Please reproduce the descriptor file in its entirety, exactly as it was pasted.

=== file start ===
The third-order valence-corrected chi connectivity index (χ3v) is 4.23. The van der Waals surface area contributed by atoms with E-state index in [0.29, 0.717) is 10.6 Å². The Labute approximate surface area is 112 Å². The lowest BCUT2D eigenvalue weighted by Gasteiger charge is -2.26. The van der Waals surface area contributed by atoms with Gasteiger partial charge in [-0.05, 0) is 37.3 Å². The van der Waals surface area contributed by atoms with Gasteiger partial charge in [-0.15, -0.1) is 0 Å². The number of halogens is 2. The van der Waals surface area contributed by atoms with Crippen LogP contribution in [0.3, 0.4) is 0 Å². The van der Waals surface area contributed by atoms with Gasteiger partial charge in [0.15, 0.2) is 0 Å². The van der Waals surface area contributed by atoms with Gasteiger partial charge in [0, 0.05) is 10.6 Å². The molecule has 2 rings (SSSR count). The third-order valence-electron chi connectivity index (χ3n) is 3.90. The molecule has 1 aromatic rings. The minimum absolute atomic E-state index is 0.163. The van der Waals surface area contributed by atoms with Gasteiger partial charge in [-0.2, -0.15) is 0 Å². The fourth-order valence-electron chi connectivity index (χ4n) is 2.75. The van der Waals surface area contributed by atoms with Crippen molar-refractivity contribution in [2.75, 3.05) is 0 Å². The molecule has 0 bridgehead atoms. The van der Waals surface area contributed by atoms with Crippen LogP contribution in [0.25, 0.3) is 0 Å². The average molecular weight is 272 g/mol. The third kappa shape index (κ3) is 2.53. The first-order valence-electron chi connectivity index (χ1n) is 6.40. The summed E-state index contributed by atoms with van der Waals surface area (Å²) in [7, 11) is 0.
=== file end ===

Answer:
The third-order valence-corrected chi connectivity index (χ3v) is 4.23. The van der Waals surface area contributed by atoms with E-state index in [0.29, 0.717) is 10.6 Å². The Labute approximate surface area is 112 Å². The lowest BCUT2D eigenvalue weighted by Gasteiger charge is -2.26. The van der Waals surface area contributed by atoms with Gasteiger partial charge in [-0.05, 0) is 37.3 Å². The van der Waals surface area contributed by atoms with Gasteiger partial charge in [-0.15, -0.1) is 0 Å². The number of halogens is 2. The van der Waals surface area contributed by atoms with Crippen LogP contribution in [0.3, 0.4) is 0 Å². The van der Waals surface area contributed by atoms with Gasteiger partial charge in [0.15, 0.2) is 0 Å². The van der Waals surface area contributed by atoms with Gasteiger partial charge in [0, 0.05) is 10.6 Å². The molecule has 2 rings (SSSR count). The third-order valence-electron chi connectivity index (χ3n) is 3.90. The molecule has 1 aromatic rings. The minimum absolute atomic E-state index is 0.163. The van der Waals surface area contributed by atoms with Gasteiger partial charge in [-0.2, -0.15) is 0 Å². The fourth-order valence-electron chi connectivity index (χ4n) is 2.75. The van der Waals surface area contributed by atoms with Crippen molar-refractivity contribution in [2.75, 3.05) is 0 Å². The molecule has 0 bridgehead atoms. The van der Waals surface area contributed by atoms with Crippen LogP contribution in [0.25, 0.3) is 0 Å². The average molecular weight is 272 g/mol. The third kappa shape index (κ3) is 2.53. The first-order valence-electron chi connectivity index (χ1n) is 6.40. The summed E-state index contributed by atoms with van der Waals surface area (Å²) in [7, 11) is 0.